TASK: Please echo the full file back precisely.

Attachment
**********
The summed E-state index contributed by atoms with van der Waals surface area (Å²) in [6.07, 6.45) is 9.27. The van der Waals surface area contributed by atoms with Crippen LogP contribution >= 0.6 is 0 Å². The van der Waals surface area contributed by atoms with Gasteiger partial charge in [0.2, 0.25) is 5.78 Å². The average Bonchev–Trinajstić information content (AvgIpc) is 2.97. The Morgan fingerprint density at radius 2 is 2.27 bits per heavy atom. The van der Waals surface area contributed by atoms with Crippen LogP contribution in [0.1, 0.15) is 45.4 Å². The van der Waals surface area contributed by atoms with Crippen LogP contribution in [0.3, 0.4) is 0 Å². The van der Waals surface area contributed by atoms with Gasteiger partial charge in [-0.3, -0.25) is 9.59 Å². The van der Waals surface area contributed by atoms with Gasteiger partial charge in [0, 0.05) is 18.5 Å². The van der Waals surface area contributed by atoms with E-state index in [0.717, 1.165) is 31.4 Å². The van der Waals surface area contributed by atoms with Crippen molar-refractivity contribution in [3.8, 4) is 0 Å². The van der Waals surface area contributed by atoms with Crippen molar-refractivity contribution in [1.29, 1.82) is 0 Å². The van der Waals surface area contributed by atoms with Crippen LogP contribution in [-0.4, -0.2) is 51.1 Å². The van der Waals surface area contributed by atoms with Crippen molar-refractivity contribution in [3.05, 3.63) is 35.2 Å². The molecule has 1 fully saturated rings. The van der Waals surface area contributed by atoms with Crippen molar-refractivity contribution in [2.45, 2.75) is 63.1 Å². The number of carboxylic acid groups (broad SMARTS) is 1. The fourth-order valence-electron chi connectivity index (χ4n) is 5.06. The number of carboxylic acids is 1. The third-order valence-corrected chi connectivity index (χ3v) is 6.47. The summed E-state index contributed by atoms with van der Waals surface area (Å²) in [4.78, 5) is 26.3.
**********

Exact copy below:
The summed E-state index contributed by atoms with van der Waals surface area (Å²) in [6.07, 6.45) is 9.27. The van der Waals surface area contributed by atoms with Crippen LogP contribution >= 0.6 is 0 Å². The van der Waals surface area contributed by atoms with Gasteiger partial charge in [0.2, 0.25) is 5.78 Å². The average Bonchev–Trinajstić information content (AvgIpc) is 2.97. The Morgan fingerprint density at radius 2 is 2.27 bits per heavy atom. The van der Waals surface area contributed by atoms with Crippen LogP contribution in [0.1, 0.15) is 45.4 Å². The van der Waals surface area contributed by atoms with Crippen LogP contribution in [0.3, 0.4) is 0 Å². The van der Waals surface area contributed by atoms with Gasteiger partial charge in [-0.3, -0.25) is 9.59 Å². The van der Waals surface area contributed by atoms with Gasteiger partial charge in [0, 0.05) is 18.5 Å². The van der Waals surface area contributed by atoms with E-state index in [0.717, 1.165) is 31.4 Å². The van der Waals surface area contributed by atoms with Crippen molar-refractivity contribution in [3.8, 4) is 0 Å². The van der Waals surface area contributed by atoms with Crippen molar-refractivity contribution in [1.29, 1.82) is 0 Å². The van der Waals surface area contributed by atoms with Crippen LogP contribution in [-0.4, -0.2) is 51.1 Å². The van der Waals surface area contributed by atoms with Crippen molar-refractivity contribution in [3.05, 3.63) is 35.2 Å². The molecule has 1 fully saturated rings. The van der Waals surface area contributed by atoms with Crippen molar-refractivity contribution in [2.45, 2.75) is 63.1 Å². The number of carboxylic acid groups (broad SMARTS) is 1. The fourth-order valence-electron chi connectivity index (χ4n) is 5.06. The number of carboxylic acids is 1. The third-order valence-corrected chi connectivity index (χ3v) is 6.47. The summed E-state index contributed by atoms with van der Waals surface area (Å²) in [4.78, 5) is 26.3.